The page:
7 Reasons Baby Boomers Struggle Being Mentors

Earlier this week, I posted onMentoring that Usually Won’t Work with Christian Millennials.” What I didn’t address in that post is why my generation—I’m a younger Boomer—struggles with being the kind of mentors that millennials want. Here are my thoughts:

  1. Many of us were never mentored ourselves. So, we don’t know what mentoring should look like when we’re asked to take on the task—and that lack of know how keeps us from trying.
  2. We were discipled (if we were discipled) more by group instruction than by one-to-one mentoring. Discipleship was more about information transfer during a once-a-week class than about anything close to life-on-life.
  3. We’ve often not been discipled enough to deal with the questions that millennials are asking. Even if we had the same kinds of questions (e.g., why do we believe the Bible is the Word of God?), we seldom verbalized them. So, we’re often uncomfortable with young believers who struggle with their faith and ask us hard questions.
  4. If we’ve done any mentoring, it’s often more related to the business world than the church world. We’re willing to teach others what we’ve learned about our professions, but we’re not so comfortable revealing our vulnerabilities and weaknesses.
  5. We’re a generation raised to base our value on our accomplishments and possessions. We tend to be task-driven, and the time-consuming nature of relationships outside our family gets in the way of those tasks.
  6. We’re already over-scheduled. Even those of us at retirement stage stay busy. What time we think we have for mentoring isn’t much—certainly not the amount of time that millennials want.
  7. The world’s changing so much around us that we sometimes feel out of touch. We remember when TV was only black-and-white, and some millennials know only a world of computers and the Internet. Our worlds really are different.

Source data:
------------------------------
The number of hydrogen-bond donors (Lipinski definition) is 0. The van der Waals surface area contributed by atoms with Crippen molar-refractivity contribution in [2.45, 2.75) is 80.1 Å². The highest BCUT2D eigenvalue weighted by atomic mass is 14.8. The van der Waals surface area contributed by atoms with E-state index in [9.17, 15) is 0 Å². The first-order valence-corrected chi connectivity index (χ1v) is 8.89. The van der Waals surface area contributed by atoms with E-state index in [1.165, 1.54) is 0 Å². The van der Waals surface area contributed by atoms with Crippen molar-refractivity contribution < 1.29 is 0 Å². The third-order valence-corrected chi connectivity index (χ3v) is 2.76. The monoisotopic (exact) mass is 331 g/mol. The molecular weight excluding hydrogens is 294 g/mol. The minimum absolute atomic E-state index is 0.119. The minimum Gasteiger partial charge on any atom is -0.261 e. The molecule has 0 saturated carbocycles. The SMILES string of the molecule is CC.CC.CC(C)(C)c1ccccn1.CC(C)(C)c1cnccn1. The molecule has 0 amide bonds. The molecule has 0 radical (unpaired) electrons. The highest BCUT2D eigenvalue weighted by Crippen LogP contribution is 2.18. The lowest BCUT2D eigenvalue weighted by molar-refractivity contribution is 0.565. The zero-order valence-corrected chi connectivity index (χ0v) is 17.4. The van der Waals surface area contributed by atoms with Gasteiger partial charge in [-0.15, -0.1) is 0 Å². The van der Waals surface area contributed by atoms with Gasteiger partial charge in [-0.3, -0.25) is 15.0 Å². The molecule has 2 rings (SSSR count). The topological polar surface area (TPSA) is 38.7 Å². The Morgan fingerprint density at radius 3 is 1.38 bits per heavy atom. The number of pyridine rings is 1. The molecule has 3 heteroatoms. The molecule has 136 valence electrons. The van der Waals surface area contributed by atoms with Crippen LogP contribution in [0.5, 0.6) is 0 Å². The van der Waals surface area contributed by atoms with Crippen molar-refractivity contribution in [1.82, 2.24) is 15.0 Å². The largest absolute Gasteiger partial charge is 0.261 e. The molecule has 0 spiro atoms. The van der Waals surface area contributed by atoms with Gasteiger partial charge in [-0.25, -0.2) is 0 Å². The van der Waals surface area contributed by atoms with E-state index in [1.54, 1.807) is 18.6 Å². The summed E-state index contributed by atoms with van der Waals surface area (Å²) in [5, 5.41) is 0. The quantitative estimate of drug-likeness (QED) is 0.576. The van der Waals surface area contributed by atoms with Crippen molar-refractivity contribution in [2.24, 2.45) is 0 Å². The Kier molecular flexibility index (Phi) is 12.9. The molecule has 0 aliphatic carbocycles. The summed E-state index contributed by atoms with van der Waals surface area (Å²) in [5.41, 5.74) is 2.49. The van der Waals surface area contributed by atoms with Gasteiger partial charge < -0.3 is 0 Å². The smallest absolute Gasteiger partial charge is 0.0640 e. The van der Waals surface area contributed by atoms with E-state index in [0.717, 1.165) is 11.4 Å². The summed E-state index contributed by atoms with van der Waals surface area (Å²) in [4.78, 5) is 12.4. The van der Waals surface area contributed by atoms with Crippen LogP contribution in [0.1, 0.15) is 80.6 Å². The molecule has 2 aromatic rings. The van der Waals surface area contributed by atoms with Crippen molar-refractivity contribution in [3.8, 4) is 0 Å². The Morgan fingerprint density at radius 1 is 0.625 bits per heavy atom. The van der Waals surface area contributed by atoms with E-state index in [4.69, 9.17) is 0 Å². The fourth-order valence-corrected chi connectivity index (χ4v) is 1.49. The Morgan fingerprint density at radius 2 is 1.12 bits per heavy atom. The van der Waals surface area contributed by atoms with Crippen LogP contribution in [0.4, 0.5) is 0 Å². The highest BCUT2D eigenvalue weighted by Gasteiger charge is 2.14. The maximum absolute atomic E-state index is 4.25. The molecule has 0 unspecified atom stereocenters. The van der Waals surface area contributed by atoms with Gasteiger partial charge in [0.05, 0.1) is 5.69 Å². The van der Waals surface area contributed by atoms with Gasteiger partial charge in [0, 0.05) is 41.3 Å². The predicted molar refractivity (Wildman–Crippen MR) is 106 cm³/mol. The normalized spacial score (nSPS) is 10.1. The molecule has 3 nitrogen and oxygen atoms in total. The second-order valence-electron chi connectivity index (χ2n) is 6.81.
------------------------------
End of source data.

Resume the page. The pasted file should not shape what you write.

So, what do we do? Boomers, let’s not let our own struggles and failures keep us from walking beside millennials.

And, millennials, please be patient with us!

1 Comment

  • Robin G. Jordan says:

    I am a Baby Boomer. The most mentoring that I have done with young people was as a social worker and a Boy Scout chaplain and in more recent years a small group member and a fellow student at a local university. I personally was fortunate enough to have a pastor mentor me in the area of worship and two older ladies to mentor me in prayer. Everything else that I learned came from reading and workshops. I have taught a fourth grade Sunday school class,led small group Bible studies, taught a class on Paul’s epistles, given lectures on worship and prayer, and participated in a number of small groups. But except when visiting a church,I have never attended a Bible class or Sunday school class in my whole life. A few years back I developed an interest in Celtic Christianity and the practice of serving as an anamchara, or soul friend (confessor, spiritual director, mentor, etc.) to fellow Christians. As a social worker I learned the art of listening and asking the right questions at the right movement and this skill fit nicely with being an anamchara to others. To think about,I also learned a lot of my other social work skills from other social workers and a psychiatrist. It’s one thing to read about something. It is another to put it into practice.

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